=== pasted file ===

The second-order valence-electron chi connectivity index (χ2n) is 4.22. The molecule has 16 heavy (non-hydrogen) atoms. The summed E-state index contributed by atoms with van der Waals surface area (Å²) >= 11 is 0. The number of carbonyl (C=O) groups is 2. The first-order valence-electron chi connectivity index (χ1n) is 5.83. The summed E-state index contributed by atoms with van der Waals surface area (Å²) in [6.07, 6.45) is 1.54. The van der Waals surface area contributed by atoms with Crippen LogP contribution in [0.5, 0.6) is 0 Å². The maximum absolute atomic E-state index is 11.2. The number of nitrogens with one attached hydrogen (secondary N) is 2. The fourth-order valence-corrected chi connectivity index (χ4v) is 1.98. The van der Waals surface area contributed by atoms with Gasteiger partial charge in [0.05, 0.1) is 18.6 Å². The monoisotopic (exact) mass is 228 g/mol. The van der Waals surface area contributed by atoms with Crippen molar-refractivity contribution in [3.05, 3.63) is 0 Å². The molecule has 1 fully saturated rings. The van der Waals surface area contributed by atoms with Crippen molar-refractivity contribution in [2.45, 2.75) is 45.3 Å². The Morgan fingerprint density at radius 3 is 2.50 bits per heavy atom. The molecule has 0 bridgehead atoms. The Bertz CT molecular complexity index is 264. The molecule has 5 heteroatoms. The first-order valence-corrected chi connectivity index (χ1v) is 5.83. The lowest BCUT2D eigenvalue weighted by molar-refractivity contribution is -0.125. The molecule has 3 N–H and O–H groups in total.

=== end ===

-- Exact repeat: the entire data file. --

The second-order valence-electron chi connectivity index (χ2n) is 4.22. The molecule has 16 heavy (non-hydrogen) atoms. The summed E-state index contributed by atoms with van der Waals surface area (Å²) >= 11 is 0. The number of carbonyl (C=O) groups is 2. The first-order valence-electron chi connectivity index (χ1n) is 5.83. The summed E-state index contributed by atoms with van der Waals surface area (Å²) in [6.07, 6.45) is 1.54. The van der Waals surface area contributed by atoms with Crippen LogP contribution in [0.5, 0.6) is 0 Å². The maximum absolute atomic E-state index is 11.2. The number of nitrogens with one attached hydrogen (secondary N) is 2. The fourth-order valence-corrected chi connectivity index (χ4v) is 1.98. The van der Waals surface area contributed by atoms with Gasteiger partial charge in [0.05, 0.1) is 18.6 Å². The monoisotopic (exact) mass is 228 g/mol. The van der Waals surface area contributed by atoms with Crippen molar-refractivity contribution in [3.05, 3.63) is 0 Å². The molecule has 1 fully saturated rings. The van der Waals surface area contributed by atoms with Crippen molar-refractivity contribution in [2.45, 2.75) is 45.3 Å². The Morgan fingerprint density at radius 3 is 2.50 bits per heavy atom. The molecule has 0 bridgehead atoms. The Bertz CT molecular complexity index is 264. The molecule has 5 heteroatoms. The first-order valence-corrected chi connectivity index (χ1v) is 5.83. The lowest BCUT2D eigenvalue weighted by molar-refractivity contribution is -0.125. The molecule has 3 N–H and O–H groups in total.